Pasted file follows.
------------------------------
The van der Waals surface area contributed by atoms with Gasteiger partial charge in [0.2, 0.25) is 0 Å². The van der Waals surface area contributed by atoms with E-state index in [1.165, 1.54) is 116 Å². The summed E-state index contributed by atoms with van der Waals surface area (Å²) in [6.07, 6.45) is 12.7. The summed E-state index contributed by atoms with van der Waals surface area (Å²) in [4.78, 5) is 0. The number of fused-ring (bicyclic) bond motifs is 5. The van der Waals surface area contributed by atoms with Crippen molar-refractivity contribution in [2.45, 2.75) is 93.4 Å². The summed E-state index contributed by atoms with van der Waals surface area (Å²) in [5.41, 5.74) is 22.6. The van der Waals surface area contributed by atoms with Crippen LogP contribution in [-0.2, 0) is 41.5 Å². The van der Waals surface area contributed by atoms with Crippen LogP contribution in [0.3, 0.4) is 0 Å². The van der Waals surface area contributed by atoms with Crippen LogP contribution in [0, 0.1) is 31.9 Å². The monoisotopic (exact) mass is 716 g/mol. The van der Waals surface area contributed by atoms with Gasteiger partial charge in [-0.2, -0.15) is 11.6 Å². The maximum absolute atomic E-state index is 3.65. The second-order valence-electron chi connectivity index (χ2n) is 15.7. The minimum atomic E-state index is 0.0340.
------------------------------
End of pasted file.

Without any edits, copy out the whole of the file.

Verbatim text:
The van der Waals surface area contributed by atoms with Gasteiger partial charge in [0.2, 0.25) is 0 Å². The van der Waals surface area contributed by atoms with E-state index in [1.165, 1.54) is 116 Å². The summed E-state index contributed by atoms with van der Waals surface area (Å²) in [6.07, 6.45) is 12.7. The summed E-state index contributed by atoms with van der Waals surface area (Å²) in [4.78, 5) is 0. The number of fused-ring (bicyclic) bond motifs is 5. The van der Waals surface area contributed by atoms with Crippen molar-refractivity contribution in [2.45, 2.75) is 93.4 Å². The summed E-state index contributed by atoms with van der Waals surface area (Å²) in [5.41, 5.74) is 22.6. The van der Waals surface area contributed by atoms with Crippen LogP contribution in [-0.2, 0) is 41.5 Å². The van der Waals surface area contributed by atoms with Crippen LogP contribution in [0.3, 0.4) is 0 Å². The van der Waals surface area contributed by atoms with Crippen LogP contribution in [0, 0.1) is 31.9 Å². The monoisotopic (exact) mass is 716 g/mol. The van der Waals surface area contributed by atoms with Gasteiger partial charge in [-0.2, -0.15) is 11.6 Å². The maximum absolute atomic E-state index is 3.65. The second-order valence-electron chi connectivity index (χ2n) is 15.7. The minimum atomic E-state index is 0.0340.